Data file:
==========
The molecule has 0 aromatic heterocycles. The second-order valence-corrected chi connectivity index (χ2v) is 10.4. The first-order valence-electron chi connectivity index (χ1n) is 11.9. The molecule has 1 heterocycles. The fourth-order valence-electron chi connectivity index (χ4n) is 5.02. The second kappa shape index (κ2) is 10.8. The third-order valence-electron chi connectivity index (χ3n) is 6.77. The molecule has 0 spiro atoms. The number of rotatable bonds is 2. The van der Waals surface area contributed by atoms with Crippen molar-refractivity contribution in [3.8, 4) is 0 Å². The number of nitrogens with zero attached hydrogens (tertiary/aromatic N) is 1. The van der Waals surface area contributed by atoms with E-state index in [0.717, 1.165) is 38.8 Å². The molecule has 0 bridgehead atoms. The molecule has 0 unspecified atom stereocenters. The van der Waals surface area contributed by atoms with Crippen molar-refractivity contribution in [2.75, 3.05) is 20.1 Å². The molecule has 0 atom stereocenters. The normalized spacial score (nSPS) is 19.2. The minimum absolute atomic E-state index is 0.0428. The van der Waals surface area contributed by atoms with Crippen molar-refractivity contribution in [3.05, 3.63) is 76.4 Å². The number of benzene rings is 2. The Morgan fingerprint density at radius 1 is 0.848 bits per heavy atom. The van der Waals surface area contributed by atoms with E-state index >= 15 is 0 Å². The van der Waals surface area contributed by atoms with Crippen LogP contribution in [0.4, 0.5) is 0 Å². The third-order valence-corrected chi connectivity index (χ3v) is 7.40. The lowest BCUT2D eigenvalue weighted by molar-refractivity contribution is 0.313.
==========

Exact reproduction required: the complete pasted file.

The molecule has 0 aromatic heterocycles. The second-order valence-corrected chi connectivity index (χ2v) is 10.4. The first-order valence-electron chi connectivity index (χ1n) is 11.9. The molecule has 1 heterocycles. The fourth-order valence-electron chi connectivity index (χ4n) is 5.02. The second kappa shape index (κ2) is 10.8. The third-order valence-electron chi connectivity index (χ3n) is 6.77. The molecule has 0 spiro atoms. The number of rotatable bonds is 2. The van der Waals surface area contributed by atoms with Crippen molar-refractivity contribution in [3.8, 4) is 0 Å². The number of nitrogens with zero attached hydrogens (tertiary/aromatic N) is 1. The van der Waals surface area contributed by atoms with E-state index in [0.717, 1.165) is 38.8 Å². The molecule has 0 bridgehead atoms. The molecule has 0 unspecified atom stereocenters. The van der Waals surface area contributed by atoms with Crippen molar-refractivity contribution in [2.75, 3.05) is 20.1 Å². The molecule has 0 atom stereocenters. The normalized spacial score (nSPS) is 19.2. The minimum absolute atomic E-state index is 0.0428. The van der Waals surface area contributed by atoms with Crippen molar-refractivity contribution in [3.05, 3.63) is 76.4 Å². The number of benzene rings is 2. The Morgan fingerprint density at radius 1 is 0.848 bits per heavy atom. The van der Waals surface area contributed by atoms with E-state index >= 15 is 0 Å². The van der Waals surface area contributed by atoms with Crippen LogP contribution in [0.4, 0.5) is 0 Å². The third-order valence-corrected chi connectivity index (χ3v) is 7.40. The lowest BCUT2D eigenvalue weighted by molar-refractivity contribution is 0.313.